By Amanda Thomas
Cathedrals or government buildings could influence voting, a recent Baylor study showed.
Dr. Wade Rowatt, co-author of the study and associate professor of psychology and neuroscience at Baylor, said this is called “priming.”
The study was called “Differences in Attitudes Toward Outgroups in Religious and Nonreligious Contexts in a Multinational Sample: A Situational Context Priming Study.”
“Priming is when something in the environment influences an emotion, thought or idea,” Rowatt said. “The presence of an American flag could increase someone’s patriotism.”
In the study, headed by Dr. Jordan LaBouff, priming was given a closer look when Baylor students and professors surveyed people outside of churches and government buildings.
LaBouff, a psychology lecturer at the Univeristy of Maine, was obtaining his doctorate at Baylor while conducting this study. LaBouff was also one of the professors who accompanied students on the Baylor in Maastricht study abroad program, where some of the research took place. Surveyors interviewed people near a cathedral and near a government building.
People were asked their opinion about various issues, such as gay and lesbian marriage. People surveyed in front of the different cathedrals responded with more conservative, religious attitudes, compared to people who were interviewed near government buildings. “The religious prime is the presence of the cathedral,” Rowatt said.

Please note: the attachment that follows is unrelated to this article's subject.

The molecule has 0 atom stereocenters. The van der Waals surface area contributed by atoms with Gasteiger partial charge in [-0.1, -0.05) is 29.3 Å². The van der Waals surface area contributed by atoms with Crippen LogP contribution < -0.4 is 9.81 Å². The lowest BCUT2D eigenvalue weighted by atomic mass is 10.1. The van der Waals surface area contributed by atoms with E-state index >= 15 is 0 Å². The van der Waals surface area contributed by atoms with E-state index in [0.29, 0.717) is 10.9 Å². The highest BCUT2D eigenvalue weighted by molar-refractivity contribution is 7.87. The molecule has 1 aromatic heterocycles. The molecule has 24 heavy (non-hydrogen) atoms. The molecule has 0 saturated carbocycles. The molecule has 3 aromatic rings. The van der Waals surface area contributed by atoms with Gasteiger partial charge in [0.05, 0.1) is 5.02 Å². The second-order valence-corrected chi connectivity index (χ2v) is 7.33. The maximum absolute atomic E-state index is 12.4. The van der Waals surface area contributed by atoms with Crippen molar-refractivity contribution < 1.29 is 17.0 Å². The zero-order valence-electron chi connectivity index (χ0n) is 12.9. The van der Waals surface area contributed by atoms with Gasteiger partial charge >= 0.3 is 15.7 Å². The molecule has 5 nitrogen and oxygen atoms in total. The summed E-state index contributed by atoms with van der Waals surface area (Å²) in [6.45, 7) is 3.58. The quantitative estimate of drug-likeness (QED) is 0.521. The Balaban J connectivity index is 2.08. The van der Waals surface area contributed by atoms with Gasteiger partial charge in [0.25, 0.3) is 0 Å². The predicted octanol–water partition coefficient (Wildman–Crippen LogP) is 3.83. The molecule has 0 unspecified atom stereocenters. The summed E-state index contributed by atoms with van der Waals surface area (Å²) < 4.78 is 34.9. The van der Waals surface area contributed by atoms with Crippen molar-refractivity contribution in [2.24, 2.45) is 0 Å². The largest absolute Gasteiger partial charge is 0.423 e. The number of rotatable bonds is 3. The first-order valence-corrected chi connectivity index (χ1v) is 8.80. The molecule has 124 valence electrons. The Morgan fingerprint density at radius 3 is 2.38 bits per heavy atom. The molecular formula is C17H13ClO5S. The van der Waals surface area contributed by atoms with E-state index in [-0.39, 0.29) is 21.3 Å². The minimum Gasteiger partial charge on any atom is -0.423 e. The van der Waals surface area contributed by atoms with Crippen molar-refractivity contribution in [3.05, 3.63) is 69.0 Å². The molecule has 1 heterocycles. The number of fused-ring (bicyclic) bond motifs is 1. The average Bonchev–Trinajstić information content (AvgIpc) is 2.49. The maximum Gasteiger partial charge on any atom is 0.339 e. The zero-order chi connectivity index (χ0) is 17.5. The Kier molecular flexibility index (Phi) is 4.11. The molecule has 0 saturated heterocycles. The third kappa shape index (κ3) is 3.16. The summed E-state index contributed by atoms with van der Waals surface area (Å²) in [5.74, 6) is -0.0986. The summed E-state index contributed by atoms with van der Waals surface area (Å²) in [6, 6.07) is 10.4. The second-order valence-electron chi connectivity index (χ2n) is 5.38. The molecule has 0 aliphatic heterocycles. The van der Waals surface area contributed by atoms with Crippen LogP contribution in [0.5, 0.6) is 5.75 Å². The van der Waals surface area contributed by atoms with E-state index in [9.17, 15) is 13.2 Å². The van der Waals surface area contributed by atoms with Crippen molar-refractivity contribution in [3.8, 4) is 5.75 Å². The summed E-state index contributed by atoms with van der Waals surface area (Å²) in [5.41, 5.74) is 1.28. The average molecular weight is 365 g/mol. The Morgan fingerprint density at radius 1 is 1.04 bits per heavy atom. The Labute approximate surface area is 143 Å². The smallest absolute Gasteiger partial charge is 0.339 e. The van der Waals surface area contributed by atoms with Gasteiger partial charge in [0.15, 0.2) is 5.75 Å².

According to a press release, participants of the survey were diverse and multicultural — “Ninety-nine individuals from more than 30 countries.” Participants were surveyed outside the Basilica of Saint Servatius, Maastricht Town Hall, Westminster Abbey and Parliament. Each building was in a major public area.
The study has been published online in the International Journal for the Psychology of Religion, and furthers evidence that religious priming can influence both religious and non-religious people. Similar surveys have been done in the past. Stanford University conducted a study about school taxes, published in the Proceedings of the National Academy of Science in 2008.
Stanford looked at a case in which people voted on a funding referendum inside of a school building. The study showed that voters who were polled within the school supported a state tax increase, but those polled after voting in churches did not.
Other co-authors of the Baylor study included Meghan K. Johnson, a doctoral candidate, and Callie Frankle, a graduate student in global health at George Washington University.
The research was conducted by Baylor students in the Baylor in Maastricht Study Abroad program. Baylor psychologists analyzed the data.
LaBouff said the findings are significant because churches and other religiously affiliated buildings are among the most common polling places.
“We need to be aware of where decisions are made,” LaBouff said. “Context matters.”